Two artists who for years split the rent mount a joint exhibit
By Alison Rooney
Among the many New York-to-the-Highlands visual-artist transplants, Kathy Feighery and Richard Bruce are pioneers.
The two artists, who have frequently shared studio space, moved to the area (one lives in Cold Spring, the other in Nelsonville) 18 and 20 years ago, respectively, making them, if not quite old guard, at least forerunners of the common Brooklyn-to-Beacon (and now, increasingly, Newburgh) artists’ pipeline.
This weekend through the end of the year, they’ll be sharing an exhibit of new works at Create Community at 11 Peekskill Road in Nelsonville (enter on Pine Street). The show will open with a reception on Saturday, Nov. 17, from 6 to 9 p.m., and continue Sunday from noon to 5 p.m. The hours will be sporadic after that; call 845-416-1427 for an appointment.
Bruce and Feighery see their work as complementary. Both say they have been influenced by the beauty and experience of living in the Hudson Valley.
Bruce says his paintings in the show came largely from patterns he spotted in his garden. “I’ve done waterscapes and landscapes that had a beginning and end,” he explains. “This time I wanted to work with the paint in an immediate way. They’re still outdoors, just more abstracted. The paintings play off each other and create a dialogue.”
His technique, he says, is to use acrylic paint as if it were watercolor. This “wet-on-wet” process “brings in an element of chance. As the water evaporates and pulls from the pigment, the painting transforms repeatedly.”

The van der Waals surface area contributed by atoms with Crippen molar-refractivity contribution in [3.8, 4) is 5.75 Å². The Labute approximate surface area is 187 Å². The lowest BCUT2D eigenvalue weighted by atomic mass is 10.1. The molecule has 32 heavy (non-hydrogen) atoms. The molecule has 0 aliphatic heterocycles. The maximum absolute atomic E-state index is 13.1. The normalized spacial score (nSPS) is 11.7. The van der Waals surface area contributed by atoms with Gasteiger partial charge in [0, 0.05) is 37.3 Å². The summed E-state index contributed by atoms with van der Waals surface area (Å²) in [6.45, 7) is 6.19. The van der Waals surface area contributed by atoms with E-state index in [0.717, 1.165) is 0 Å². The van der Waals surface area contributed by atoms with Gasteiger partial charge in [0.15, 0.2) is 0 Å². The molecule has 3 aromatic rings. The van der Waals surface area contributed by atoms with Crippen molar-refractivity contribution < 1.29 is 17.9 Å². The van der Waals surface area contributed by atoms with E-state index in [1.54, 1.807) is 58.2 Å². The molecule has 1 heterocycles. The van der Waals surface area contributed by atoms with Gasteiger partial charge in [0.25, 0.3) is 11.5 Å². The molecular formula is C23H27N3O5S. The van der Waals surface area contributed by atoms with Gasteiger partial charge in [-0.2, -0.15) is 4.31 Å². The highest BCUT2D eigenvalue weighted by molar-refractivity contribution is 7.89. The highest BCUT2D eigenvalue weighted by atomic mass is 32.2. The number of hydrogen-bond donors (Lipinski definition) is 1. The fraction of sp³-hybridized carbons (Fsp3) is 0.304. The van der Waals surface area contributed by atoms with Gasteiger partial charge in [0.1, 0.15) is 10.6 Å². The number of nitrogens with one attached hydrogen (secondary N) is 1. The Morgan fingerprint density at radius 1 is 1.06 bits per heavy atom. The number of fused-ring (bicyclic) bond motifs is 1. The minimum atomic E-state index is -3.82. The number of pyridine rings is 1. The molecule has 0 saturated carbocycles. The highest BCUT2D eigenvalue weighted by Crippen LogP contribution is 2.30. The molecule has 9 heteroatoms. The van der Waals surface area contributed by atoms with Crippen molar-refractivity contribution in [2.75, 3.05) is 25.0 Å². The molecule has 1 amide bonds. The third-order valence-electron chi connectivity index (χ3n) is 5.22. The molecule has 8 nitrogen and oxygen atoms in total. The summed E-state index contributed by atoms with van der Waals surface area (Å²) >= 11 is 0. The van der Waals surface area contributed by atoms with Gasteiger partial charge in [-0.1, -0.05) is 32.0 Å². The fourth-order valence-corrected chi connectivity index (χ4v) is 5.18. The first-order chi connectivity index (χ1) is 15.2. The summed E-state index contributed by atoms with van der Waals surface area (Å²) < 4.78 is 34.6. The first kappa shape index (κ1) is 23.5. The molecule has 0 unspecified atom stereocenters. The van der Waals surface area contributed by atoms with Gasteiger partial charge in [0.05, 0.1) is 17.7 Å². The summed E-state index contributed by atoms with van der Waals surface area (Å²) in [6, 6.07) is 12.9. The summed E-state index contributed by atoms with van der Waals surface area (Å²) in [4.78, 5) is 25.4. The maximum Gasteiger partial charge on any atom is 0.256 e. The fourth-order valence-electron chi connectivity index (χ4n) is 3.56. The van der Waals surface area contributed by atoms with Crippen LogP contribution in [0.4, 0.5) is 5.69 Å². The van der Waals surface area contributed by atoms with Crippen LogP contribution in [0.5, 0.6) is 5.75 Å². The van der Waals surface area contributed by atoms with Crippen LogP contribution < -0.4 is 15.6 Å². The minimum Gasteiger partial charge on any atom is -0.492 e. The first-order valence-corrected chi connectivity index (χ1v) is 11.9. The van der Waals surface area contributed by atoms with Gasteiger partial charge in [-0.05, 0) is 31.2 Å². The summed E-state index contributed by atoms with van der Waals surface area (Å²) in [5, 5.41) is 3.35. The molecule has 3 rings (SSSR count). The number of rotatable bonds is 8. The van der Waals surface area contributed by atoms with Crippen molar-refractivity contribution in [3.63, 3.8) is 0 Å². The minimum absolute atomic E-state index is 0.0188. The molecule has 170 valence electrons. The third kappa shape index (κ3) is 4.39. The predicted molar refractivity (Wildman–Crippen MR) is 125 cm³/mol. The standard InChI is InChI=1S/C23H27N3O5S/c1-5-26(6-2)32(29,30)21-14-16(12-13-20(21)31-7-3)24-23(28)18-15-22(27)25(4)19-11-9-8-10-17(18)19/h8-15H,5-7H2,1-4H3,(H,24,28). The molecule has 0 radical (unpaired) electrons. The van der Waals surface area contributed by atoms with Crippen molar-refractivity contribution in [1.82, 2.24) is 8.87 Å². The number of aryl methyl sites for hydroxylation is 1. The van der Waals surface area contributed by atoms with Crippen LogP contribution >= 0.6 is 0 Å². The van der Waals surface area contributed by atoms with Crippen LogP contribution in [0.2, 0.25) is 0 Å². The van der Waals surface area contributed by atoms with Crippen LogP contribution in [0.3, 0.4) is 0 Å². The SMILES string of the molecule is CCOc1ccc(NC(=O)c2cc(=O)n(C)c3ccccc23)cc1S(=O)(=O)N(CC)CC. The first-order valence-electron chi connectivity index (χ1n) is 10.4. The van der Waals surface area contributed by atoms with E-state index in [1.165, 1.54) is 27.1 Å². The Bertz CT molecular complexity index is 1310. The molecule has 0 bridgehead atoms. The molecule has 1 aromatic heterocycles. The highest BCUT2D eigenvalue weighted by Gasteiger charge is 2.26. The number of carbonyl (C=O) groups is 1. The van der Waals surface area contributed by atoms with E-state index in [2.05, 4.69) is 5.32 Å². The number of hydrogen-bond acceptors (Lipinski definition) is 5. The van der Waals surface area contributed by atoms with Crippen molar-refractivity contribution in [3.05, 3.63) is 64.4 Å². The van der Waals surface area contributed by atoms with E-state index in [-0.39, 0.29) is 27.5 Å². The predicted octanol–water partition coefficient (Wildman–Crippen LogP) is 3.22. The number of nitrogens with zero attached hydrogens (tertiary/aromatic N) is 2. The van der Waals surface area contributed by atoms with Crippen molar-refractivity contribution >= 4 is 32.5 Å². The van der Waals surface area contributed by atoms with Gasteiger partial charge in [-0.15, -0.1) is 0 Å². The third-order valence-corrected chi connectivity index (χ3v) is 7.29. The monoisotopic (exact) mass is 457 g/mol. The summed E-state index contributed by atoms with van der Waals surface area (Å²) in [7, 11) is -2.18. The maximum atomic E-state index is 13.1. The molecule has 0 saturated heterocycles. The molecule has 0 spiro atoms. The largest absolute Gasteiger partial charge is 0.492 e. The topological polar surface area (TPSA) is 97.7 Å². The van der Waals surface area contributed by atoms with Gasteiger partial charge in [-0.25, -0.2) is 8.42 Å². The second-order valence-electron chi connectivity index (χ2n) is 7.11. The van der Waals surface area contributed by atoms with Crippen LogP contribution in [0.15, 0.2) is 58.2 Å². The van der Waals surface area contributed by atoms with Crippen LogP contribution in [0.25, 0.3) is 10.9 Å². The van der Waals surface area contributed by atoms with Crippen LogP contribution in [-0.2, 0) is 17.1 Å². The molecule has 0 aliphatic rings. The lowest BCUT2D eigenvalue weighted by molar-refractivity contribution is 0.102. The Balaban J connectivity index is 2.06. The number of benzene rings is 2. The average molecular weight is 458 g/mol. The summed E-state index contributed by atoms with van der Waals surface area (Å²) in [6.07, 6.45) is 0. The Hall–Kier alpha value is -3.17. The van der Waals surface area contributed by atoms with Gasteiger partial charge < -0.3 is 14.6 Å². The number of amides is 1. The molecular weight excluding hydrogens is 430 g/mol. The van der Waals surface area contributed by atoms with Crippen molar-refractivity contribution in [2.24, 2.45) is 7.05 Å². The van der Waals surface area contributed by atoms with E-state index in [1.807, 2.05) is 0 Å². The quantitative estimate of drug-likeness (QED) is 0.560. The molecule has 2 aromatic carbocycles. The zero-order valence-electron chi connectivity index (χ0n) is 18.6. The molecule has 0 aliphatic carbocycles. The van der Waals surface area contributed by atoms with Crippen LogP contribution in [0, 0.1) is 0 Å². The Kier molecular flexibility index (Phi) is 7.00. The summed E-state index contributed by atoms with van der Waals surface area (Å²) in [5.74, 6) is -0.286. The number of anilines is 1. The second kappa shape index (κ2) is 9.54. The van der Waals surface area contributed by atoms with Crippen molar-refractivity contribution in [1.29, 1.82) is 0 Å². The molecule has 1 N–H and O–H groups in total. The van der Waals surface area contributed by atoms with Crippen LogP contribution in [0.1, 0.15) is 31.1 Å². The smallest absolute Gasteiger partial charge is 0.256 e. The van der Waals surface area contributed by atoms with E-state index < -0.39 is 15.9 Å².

Through her painting, Feighery says she hopes to create “a space for contemplation. Hopefully it allows a stopping and a quiet and a stillness — a moment in our chaotic world.” She says while painting she enjoys considering “how paint, light, and color convey a sense of an object. They can describe it but not necessarily recreate it.”
Bruce says he discovered the Highlands when he attended a workshop taught by Josephine Monter, who had a home at Manitou. The area reminded him of the West Virginia landscapes of his childhood. “We wound up driving around Cold Spring, and I was ready for a change,” he says.
Feighery, meanwhile, spent her childhood bouncing between Ireland and Putnam County. Soon after she settled in Cold Spring, someone mentioned a group show at Collaborative Concepts in Nelsonville. There she met one of the founders, Peter Clark, who “was leading a wave, gathering a collection of artists together,” she says. “He was very much a mentor, supportive and invested.”
She and Bruce met through mutual friends and both had studios at Collaborative Concepts after it moved to Beacon in 2001. “There were two studios in the back and the deal kind of was you would watch the gallery in exchange for the use of the studio,” Feighery recalls. They later shared space at other locales, including Beacon’s Bulldog Studios and at a repurposed former dairy in Peekskill (great light but freezing). Today, Bruce has a studio in Newburgh and Feighery works out of her home in Nelsonville.
Both artists have persisted despite the inconsistent art market. “You plug away,” Bruce says. “I’m at the best place I’ve been with my work.”
Adds Feighery: “You try to keep an even keel, but I have a 10-year-old, so I can’t do as much as I did. But painting is always there. I file away everything interesting I see. It’s your inventory; you’re always building from it.”
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